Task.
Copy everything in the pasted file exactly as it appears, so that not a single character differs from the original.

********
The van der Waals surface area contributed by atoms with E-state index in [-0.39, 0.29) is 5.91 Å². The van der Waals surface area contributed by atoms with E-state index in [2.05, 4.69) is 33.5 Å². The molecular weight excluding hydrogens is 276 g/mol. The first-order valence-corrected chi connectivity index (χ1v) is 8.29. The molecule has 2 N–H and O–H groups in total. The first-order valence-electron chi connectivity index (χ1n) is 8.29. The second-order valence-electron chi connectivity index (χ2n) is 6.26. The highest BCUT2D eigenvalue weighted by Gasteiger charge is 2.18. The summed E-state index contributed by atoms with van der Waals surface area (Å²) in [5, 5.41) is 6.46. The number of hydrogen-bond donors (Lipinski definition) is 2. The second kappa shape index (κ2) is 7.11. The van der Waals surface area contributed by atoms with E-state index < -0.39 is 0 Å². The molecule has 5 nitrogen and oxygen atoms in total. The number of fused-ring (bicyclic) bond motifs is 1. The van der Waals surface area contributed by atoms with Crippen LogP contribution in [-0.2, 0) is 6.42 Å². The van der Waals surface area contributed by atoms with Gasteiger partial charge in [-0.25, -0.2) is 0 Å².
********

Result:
The van der Waals surface area contributed by atoms with E-state index in [-0.39, 0.29) is 5.91 Å². The van der Waals surface area contributed by atoms with E-state index in [2.05, 4.69) is 33.5 Å². The molecular weight excluding hydrogens is 276 g/mol. The first-order valence-corrected chi connectivity index (χ1v) is 8.29. The molecule has 2 N–H and O–H groups in total. The first-order valence-electron chi connectivity index (χ1n) is 8.29. The second-order valence-electron chi connectivity index (χ2n) is 6.26. The highest BCUT2D eigenvalue weighted by Gasteiger charge is 2.18. The summed E-state index contributed by atoms with van der Waals surface area (Å²) in [5, 5.41) is 6.46. The number of hydrogen-bond donors (Lipinski definition) is 2. The second kappa shape index (κ2) is 7.11. The van der Waals surface area contributed by atoms with E-state index < -0.39 is 0 Å². The molecule has 5 nitrogen and oxygen atoms in total. The number of fused-ring (bicyclic) bond motifs is 1. The van der Waals surface area contributed by atoms with Crippen LogP contribution in [-0.2, 0) is 6.42 Å². The van der Waals surface area contributed by atoms with Gasteiger partial charge in [-0.25, -0.2) is 0 Å².